•   
  •   
  •   

US COVID-19 creates dire US shortage of teachers, school staff

10:40  23 september  2021
10:40  23 september  2021 Source:   msn.com

The Massachusetts National Guard will be driving kids to school amid national bus driver shortage

  The Massachusetts National Guard will be driving kids to school amid national bus driver shortage Gov. Charlie Baker said 250 Guard personnel will be available to serve as drivers of school transport vans, with training set to begin Tuesday.The governor of  Massachusetts on Monday activated the state’s National Guard to help with busing students to school, a growing issue in states across the country.

SAN FRANCISCO (AP) — One desperate California school district is sending flyers home in students' lunchboxes, telling parents it's “now hiring." Elsewhere, principals are filling in as crossing guards, teachers are being offered signing bonuses and schools are moving back to online learning.

FILE - In this Aug. 12, 2021, file photo, a student gets help with his mask from transitional kindergarten teacher Annette Cuccarese during the first day of classes at Tustin Ranch Elementary School in Tustin, Calif. Now that California schools have welcomed students back to in-person learning, they face a new challenge: A shortage of teachers and all other staff, the likes of which some districts say they've never seen. (Paul Bersebach/The Orange County Register via AP, File) © Provided by Associated Press FILE - In this Aug. 12, 2021, file photo, a student gets help with his mask from transitional kindergarten teacher Annette Cuccarese during the first day of classes at Tustin Ranch Elementary School in Tustin, Calif. Now that California schools have welcomed students back to in-person learning, they face a new challenge: A shortage of teachers and all other staff, the likes of which some districts say they've never seen. (Paul Bersebach/The Orange County Register via AP, File)

Now that schools have welcomed students back to classrooms, they face a new challenge: a shortage of teachers and staff the likes of which some districts say they have never seen.

Hong Kong teachers exit under shadow of security law, schools scramble to fill gaps

  Hong Kong teachers exit under shadow of security law, schools scramble to fill gaps Hong Kong teachers exit under shadow of security law, schools scramble to fill gapsHONG KONG (Reuters) - For his last class in Hong Kong in July, liberal studies teacher Fong showed his students calligraphy by the territory's late democratic activist Szeto Wah: "Choose the right path and stick to it." He emigrated to Britain days later.

Public schools have struggled for years with teacher shortages, particularly in math, science, special education and languages. But the coronavirus pandemic has exacerbated the problem. The stress of teaching in the COVID-19 era has triggered a spike in retirements and resignations. Schools also need to hire staffers like tutors and special aides to make up for learning losses and more teachers to run online school for those not ready to return.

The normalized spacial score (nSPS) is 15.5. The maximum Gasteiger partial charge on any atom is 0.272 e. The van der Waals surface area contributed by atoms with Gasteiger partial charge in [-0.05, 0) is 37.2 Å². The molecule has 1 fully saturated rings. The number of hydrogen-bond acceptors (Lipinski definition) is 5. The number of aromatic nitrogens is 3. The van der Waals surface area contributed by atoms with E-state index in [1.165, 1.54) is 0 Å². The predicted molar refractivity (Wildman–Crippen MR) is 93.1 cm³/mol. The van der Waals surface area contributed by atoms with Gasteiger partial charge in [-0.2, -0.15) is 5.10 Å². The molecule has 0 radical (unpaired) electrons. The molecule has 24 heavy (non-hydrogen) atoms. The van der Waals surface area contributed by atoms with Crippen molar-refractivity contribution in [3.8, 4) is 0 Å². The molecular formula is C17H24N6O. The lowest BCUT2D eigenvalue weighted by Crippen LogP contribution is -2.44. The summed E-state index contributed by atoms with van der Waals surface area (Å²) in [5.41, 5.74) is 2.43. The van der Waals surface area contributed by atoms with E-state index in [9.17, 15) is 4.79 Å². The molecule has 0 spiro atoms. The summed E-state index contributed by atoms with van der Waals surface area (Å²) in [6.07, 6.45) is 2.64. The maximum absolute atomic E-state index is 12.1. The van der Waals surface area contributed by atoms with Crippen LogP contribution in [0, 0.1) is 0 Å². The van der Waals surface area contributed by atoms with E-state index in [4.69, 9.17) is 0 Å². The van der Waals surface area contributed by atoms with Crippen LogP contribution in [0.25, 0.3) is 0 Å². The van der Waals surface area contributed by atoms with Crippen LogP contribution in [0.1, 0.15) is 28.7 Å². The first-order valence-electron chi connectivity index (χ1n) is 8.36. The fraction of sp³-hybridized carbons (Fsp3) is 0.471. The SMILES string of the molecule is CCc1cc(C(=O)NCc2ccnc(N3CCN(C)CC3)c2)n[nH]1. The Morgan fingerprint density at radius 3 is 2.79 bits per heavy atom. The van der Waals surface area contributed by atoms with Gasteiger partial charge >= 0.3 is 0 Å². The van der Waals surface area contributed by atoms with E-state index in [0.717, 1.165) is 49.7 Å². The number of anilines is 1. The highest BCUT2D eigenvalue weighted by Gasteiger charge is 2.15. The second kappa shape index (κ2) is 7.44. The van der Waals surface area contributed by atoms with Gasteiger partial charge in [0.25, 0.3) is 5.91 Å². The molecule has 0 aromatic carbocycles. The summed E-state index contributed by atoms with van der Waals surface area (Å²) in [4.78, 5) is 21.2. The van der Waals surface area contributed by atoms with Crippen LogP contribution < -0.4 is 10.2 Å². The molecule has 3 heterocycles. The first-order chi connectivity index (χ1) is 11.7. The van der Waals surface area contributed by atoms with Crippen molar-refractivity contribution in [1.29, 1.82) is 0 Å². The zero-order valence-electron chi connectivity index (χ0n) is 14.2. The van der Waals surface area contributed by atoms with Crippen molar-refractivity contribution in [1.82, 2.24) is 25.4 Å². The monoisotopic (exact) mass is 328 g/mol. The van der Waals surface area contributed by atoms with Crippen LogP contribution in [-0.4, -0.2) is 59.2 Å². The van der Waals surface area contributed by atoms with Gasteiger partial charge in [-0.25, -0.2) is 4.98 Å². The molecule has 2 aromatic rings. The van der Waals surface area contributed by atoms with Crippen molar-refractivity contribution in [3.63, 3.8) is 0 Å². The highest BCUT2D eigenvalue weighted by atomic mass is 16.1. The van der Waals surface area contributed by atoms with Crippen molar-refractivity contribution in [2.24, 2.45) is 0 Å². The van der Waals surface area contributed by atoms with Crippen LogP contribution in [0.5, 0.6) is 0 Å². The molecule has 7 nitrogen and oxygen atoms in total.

FILE - In this March 2, 2021, file photo, socially distanced and with protective partitions students work on an art project during class at the Sinaloa Middle School in Novato, Calif. Public schools have struggled for years with teacher shortages, particularly in math, science, special education and languages. But the pandemic has exacerbated the problem. The stresses of teaching in the COVID-era caused a spike in teacher retirements and resignations. Now that California schools have welcomed students back to in-person learning, they face a new challenge: A shortage of teachers and all other staff, the likes of which some districts say they've never seen. (AP Photo/Haven Daley, File) © Provided by Associated Press FILE - In this March 2, 2021, file photo, socially distanced and with protective partitions students work on an art project during class at the Sinaloa Middle School in Novato, Calif. Public schools have struggled for years with teacher shortages, particularly in math, science, special education and languages. But the pandemic has exacerbated the problem. The stresses of teaching in the COVID-era caused a spike in teacher retirements and resignations. Now that California schools have welcomed students back to in-person learning, they face a new challenge: A shortage of teachers and all other staff, the likes of which some districts say they've never seen. (AP Photo/Haven Daley, File)

Teacher shortages and difficulties filling openings have been reported in Tennessee, New Jersey and South Dakota, where one district started the school year with 120 teacher vacancies. Across Texas, the main districts in Houston, Waco and elsewhere reported hundreds of teaching vacancies at the start of the year.

Pandemic hero Barbie, Alex Haley, ‘zombie’ subdivision: News from around our 50 states

  Pandemic hero Barbie, Alex Haley, ‘zombie’ subdivision: News from around our 50 states Construction begins on Obama library in Illinois, school board bans pride flags in Oregon, and moreStart the day smarter. Get all the news you need in your inbox each morning.

FILE - In this March 13, 2021, file photo, parents, students, teachers and supporters march during a rally for San Francisco public schools to reopen during the coronavirus pandemic in San Francisco. Now that schools have welcomed students back to classrooms, they face a new challenge: a shortage of teachers and staff the likes of which some districts say they have never seen. Public schools have struggled for years with teacher shortages, but the coronavirus pandemic has exacerbated the problem. (AP Photo/Jeff Chiu, File) © Provided by Associated Press FILE - In this March 13, 2021, file photo, parents, students, teachers and supporters march during a rally for San Francisco public schools to reopen during the coronavirus pandemic in San Francisco. Now that schools have welcomed students back to classrooms, they face a new challenge: a shortage of teachers and staff the likes of which some districts say they have never seen. Public schools have struggled for years with teacher shortages, but the coronavirus pandemic has exacerbated the problem. (AP Photo/Jeff Chiu, File)